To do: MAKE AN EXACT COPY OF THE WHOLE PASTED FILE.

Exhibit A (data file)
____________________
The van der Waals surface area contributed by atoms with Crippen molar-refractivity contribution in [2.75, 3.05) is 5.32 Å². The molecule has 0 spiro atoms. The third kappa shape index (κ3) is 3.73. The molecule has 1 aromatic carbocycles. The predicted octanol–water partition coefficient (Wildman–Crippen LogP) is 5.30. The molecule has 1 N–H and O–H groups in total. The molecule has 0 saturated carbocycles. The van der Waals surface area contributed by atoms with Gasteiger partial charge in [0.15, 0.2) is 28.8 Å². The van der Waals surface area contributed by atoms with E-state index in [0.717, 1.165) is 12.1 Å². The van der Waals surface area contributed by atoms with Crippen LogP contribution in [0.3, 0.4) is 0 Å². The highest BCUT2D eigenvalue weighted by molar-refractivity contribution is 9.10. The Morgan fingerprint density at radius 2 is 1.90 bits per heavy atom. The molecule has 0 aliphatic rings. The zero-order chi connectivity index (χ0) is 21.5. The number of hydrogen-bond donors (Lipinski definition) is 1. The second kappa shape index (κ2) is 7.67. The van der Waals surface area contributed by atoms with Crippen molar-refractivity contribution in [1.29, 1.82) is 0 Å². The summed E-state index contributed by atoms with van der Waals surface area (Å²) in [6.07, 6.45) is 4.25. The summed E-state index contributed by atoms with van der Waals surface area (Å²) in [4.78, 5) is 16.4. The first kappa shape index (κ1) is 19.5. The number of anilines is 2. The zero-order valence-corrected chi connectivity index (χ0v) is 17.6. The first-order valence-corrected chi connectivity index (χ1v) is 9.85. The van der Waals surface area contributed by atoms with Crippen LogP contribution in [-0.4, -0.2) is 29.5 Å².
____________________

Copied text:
The van der Waals surface area contributed by atoms with Crippen molar-refractivity contribution in [2.75, 3.05) is 5.32 Å². The molecule has 0 spiro atoms. The third kappa shape index (κ3) is 3.73. The molecule has 1 aromatic carbocycles. The predicted octanol–water partition coefficient (Wildman–Crippen LogP) is 5.30. The molecule has 1 N–H and O–H groups in total. The molecule has 0 saturated carbocycles. The van der Waals surface area contributed by atoms with Gasteiger partial charge in [0.15, 0.2) is 28.8 Å². The van der Waals surface area contributed by atoms with E-state index in [0.717, 1.165) is 12.1 Å². The van der Waals surface area contributed by atoms with Crippen LogP contribution in [0.3, 0.4) is 0 Å². The highest BCUT2D eigenvalue weighted by molar-refractivity contribution is 9.10. The Morgan fingerprint density at radius 2 is 1.90 bits per heavy atom. The molecule has 0 aliphatic rings. The zero-order chi connectivity index (χ0) is 21.5. The number of hydrogen-bond donors (Lipinski definition) is 1. The second kappa shape index (κ2) is 7.67. The van der Waals surface area contributed by atoms with Crippen molar-refractivity contribution in [1.29, 1.82) is 0 Å². The summed E-state index contributed by atoms with van der Waals surface area (Å²) in [6.07, 6.45) is 4.25. The summed E-state index contributed by atoms with van der Waals surface area (Å²) in [4.78, 5) is 16.4. The first kappa shape index (κ1) is 19.5. The number of anilines is 2. The zero-order valence-corrected chi connectivity index (χ0v) is 17.6. The first-order valence-corrected chi connectivity index (χ1v) is 9.85. The van der Waals surface area contributed by atoms with Crippen LogP contribution in [-0.4, -0.2) is 29.5 Å².